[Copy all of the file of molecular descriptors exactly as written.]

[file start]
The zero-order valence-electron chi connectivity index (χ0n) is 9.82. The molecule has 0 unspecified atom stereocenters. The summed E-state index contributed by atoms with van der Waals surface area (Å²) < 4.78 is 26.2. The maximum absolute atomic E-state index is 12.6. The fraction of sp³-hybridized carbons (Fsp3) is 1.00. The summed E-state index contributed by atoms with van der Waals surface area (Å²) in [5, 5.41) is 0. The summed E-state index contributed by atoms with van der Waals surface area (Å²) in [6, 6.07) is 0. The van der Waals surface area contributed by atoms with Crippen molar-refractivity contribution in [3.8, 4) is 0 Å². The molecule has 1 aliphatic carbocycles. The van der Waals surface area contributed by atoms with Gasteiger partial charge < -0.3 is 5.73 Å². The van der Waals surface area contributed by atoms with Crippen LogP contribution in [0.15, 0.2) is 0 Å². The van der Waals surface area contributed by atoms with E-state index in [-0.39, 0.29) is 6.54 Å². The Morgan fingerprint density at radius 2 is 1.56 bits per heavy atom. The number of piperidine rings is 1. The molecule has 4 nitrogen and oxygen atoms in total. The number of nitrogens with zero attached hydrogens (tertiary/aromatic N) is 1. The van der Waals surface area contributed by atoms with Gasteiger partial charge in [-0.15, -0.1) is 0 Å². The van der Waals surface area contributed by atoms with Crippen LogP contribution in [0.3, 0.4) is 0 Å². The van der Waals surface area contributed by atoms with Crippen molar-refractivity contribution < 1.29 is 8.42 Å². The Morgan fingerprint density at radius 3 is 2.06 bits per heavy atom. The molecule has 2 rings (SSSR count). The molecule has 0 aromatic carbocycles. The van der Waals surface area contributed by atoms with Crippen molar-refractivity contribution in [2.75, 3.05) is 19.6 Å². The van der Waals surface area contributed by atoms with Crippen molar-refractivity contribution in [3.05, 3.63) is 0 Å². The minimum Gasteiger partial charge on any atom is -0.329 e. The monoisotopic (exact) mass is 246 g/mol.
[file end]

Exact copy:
The zero-order valence-electron chi connectivity index (χ0n) is 9.82. The molecule has 0 unspecified atom stereocenters. The summed E-state index contributed by atoms with van der Waals surface area (Å²) < 4.78 is 26.2. The maximum absolute atomic E-state index is 12.6. The fraction of sp³-hybridized carbons (Fsp3) is 1.00. The summed E-state index contributed by atoms with van der Waals surface area (Å²) in [5, 5.41) is 0. The summed E-state index contributed by atoms with van der Waals surface area (Å²) in [6, 6.07) is 0. The van der Waals surface area contributed by atoms with Crippen molar-refractivity contribution in [3.8, 4) is 0 Å². The molecule has 1 aliphatic carbocycles. The van der Waals surface area contributed by atoms with Gasteiger partial charge < -0.3 is 5.73 Å². The van der Waals surface area contributed by atoms with Crippen LogP contribution in [0.15, 0.2) is 0 Å². The van der Waals surface area contributed by atoms with E-state index in [-0.39, 0.29) is 6.54 Å². The Morgan fingerprint density at radius 2 is 1.56 bits per heavy atom. The number of piperidine rings is 1. The molecule has 4 nitrogen and oxygen atoms in total. The number of nitrogens with zero attached hydrogens (tertiary/aromatic N) is 1. The van der Waals surface area contributed by atoms with Gasteiger partial charge in [-0.15, -0.1) is 0 Å². The van der Waals surface area contributed by atoms with Crippen LogP contribution in [0.3, 0.4) is 0 Å². The van der Waals surface area contributed by atoms with Crippen molar-refractivity contribution < 1.29 is 8.42 Å². The Morgan fingerprint density at radius 3 is 2.06 bits per heavy atom. The molecule has 2 rings (SSSR count). The molecule has 0 aromatic carbocycles. The van der Waals surface area contributed by atoms with Crippen molar-refractivity contribution in [2.75, 3.05) is 19.6 Å². The van der Waals surface area contributed by atoms with Crippen molar-refractivity contribution in [3.05, 3.63) is 0 Å². The minimum Gasteiger partial charge on any atom is -0.329 e. The monoisotopic (exact) mass is 246 g/mol.